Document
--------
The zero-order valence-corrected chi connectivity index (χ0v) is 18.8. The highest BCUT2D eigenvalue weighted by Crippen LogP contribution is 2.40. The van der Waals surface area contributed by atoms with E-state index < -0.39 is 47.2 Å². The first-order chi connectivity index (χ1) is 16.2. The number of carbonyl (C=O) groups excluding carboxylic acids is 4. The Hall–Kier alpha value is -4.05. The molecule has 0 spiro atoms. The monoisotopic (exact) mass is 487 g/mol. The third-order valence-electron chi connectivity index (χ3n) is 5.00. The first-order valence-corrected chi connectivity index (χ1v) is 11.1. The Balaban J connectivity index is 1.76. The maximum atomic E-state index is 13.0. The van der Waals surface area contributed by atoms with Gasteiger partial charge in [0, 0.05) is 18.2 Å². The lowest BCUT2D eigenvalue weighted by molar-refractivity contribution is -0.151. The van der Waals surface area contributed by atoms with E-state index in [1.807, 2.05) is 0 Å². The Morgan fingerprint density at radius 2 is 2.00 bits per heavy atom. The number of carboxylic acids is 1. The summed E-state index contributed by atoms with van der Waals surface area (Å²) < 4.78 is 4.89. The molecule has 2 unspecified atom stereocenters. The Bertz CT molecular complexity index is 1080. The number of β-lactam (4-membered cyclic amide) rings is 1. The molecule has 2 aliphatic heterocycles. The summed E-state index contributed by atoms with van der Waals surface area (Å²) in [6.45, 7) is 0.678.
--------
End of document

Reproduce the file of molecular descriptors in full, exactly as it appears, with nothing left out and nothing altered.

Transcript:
The zero-order valence-corrected chi connectivity index (χ0v) is 18.8. The highest BCUT2D eigenvalue weighted by Crippen LogP contribution is 2.40. The van der Waals surface area contributed by atoms with E-state index < -0.39 is 47.2 Å². The first-order chi connectivity index (χ1) is 16.2. The number of carbonyl (C=O) groups excluding carboxylic acids is 4. The Hall–Kier alpha value is -4.05. The molecule has 0 spiro atoms. The monoisotopic (exact) mass is 487 g/mol. The third-order valence-electron chi connectivity index (χ3n) is 5.00. The first-order valence-corrected chi connectivity index (χ1v) is 11.1. The Balaban J connectivity index is 1.76. The maximum atomic E-state index is 13.0. The van der Waals surface area contributed by atoms with Gasteiger partial charge in [0, 0.05) is 18.2 Å². The lowest BCUT2D eigenvalue weighted by molar-refractivity contribution is -0.151. The van der Waals surface area contributed by atoms with E-state index in [1.807, 2.05) is 0 Å². The Morgan fingerprint density at radius 2 is 2.00 bits per heavy atom. The number of carboxylic acids is 1. The summed E-state index contributed by atoms with van der Waals surface area (Å²) < 4.78 is 4.89. The molecule has 2 unspecified atom stereocenters. The Bertz CT molecular complexity index is 1080. The number of β-lactam (4-membered cyclic amide) rings is 1. The molecule has 2 aliphatic heterocycles. The summed E-state index contributed by atoms with van der Waals surface area (Å²) in [6.45, 7) is 0.678.